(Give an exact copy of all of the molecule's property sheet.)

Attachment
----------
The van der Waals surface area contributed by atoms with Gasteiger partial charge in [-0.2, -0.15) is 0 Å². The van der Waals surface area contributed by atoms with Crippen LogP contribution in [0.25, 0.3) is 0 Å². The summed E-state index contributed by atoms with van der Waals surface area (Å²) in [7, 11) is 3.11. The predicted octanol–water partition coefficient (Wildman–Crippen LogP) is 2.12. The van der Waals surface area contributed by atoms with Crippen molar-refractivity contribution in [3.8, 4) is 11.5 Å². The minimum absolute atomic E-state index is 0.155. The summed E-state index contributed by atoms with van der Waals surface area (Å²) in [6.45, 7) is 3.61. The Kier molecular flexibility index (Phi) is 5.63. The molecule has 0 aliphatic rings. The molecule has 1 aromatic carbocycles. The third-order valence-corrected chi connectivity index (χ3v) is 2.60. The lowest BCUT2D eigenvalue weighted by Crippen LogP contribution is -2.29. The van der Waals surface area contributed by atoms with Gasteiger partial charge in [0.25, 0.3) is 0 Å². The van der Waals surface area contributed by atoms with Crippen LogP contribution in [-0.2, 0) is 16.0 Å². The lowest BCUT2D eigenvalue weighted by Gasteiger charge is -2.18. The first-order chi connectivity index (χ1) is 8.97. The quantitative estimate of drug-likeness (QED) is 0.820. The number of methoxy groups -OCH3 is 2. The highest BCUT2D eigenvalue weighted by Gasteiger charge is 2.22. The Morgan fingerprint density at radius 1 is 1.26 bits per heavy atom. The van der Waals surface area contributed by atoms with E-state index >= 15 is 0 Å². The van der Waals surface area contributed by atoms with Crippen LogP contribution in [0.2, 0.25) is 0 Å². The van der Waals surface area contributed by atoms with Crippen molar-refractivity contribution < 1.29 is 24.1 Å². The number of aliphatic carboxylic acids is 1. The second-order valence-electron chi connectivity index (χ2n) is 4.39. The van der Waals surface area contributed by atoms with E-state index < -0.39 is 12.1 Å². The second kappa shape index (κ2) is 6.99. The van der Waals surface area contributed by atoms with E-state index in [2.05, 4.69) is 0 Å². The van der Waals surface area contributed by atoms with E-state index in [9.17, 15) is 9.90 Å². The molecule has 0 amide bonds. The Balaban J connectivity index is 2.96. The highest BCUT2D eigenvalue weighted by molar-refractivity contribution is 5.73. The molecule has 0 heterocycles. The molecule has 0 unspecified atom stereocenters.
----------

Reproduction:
The van der Waals surface area contributed by atoms with Gasteiger partial charge in [-0.2, -0.15) is 0 Å². The van der Waals surface area contributed by atoms with Crippen LogP contribution in [0.25, 0.3) is 0 Å². The summed E-state index contributed by atoms with van der Waals surface area (Å²) in [7, 11) is 3.11. The predicted octanol–water partition coefficient (Wildman–Crippen LogP) is 2.12. The van der Waals surface area contributed by atoms with Crippen molar-refractivity contribution in [3.8, 4) is 11.5 Å². The minimum absolute atomic E-state index is 0.155. The summed E-state index contributed by atoms with van der Waals surface area (Å²) in [6.45, 7) is 3.61. The Kier molecular flexibility index (Phi) is 5.63. The molecule has 0 aliphatic rings. The molecule has 1 aromatic carbocycles. The third-order valence-corrected chi connectivity index (χ3v) is 2.60. The lowest BCUT2D eigenvalue weighted by Crippen LogP contribution is -2.29. The van der Waals surface area contributed by atoms with Gasteiger partial charge in [0.25, 0.3) is 0 Å². The van der Waals surface area contributed by atoms with Crippen LogP contribution in [-0.2, 0) is 16.0 Å². The lowest BCUT2D eigenvalue weighted by Gasteiger charge is -2.18. The first-order chi connectivity index (χ1) is 8.97. The quantitative estimate of drug-likeness (QED) is 0.820. The number of methoxy groups -OCH3 is 2. The highest BCUT2D eigenvalue weighted by Gasteiger charge is 2.22. The Morgan fingerprint density at radius 1 is 1.26 bits per heavy atom. The van der Waals surface area contributed by atoms with E-state index >= 15 is 0 Å². The van der Waals surface area contributed by atoms with Crippen LogP contribution in [0.2, 0.25) is 0 Å². The van der Waals surface area contributed by atoms with Crippen molar-refractivity contribution < 1.29 is 24.1 Å². The number of aliphatic carboxylic acids is 1. The second-order valence-electron chi connectivity index (χ2n) is 4.39. The van der Waals surface area contributed by atoms with E-state index < -0.39 is 12.1 Å². The second kappa shape index (κ2) is 6.99. The van der Waals surface area contributed by atoms with E-state index in [2.05, 4.69) is 0 Å². The van der Waals surface area contributed by atoms with E-state index in [9.17, 15) is 9.90 Å². The molecule has 0 amide bonds. The Balaban J connectivity index is 2.96. The highest BCUT2D eigenvalue weighted by molar-refractivity contribution is 5.73. The molecule has 0 heterocycles. The molecule has 0 unspecified atom stereocenters.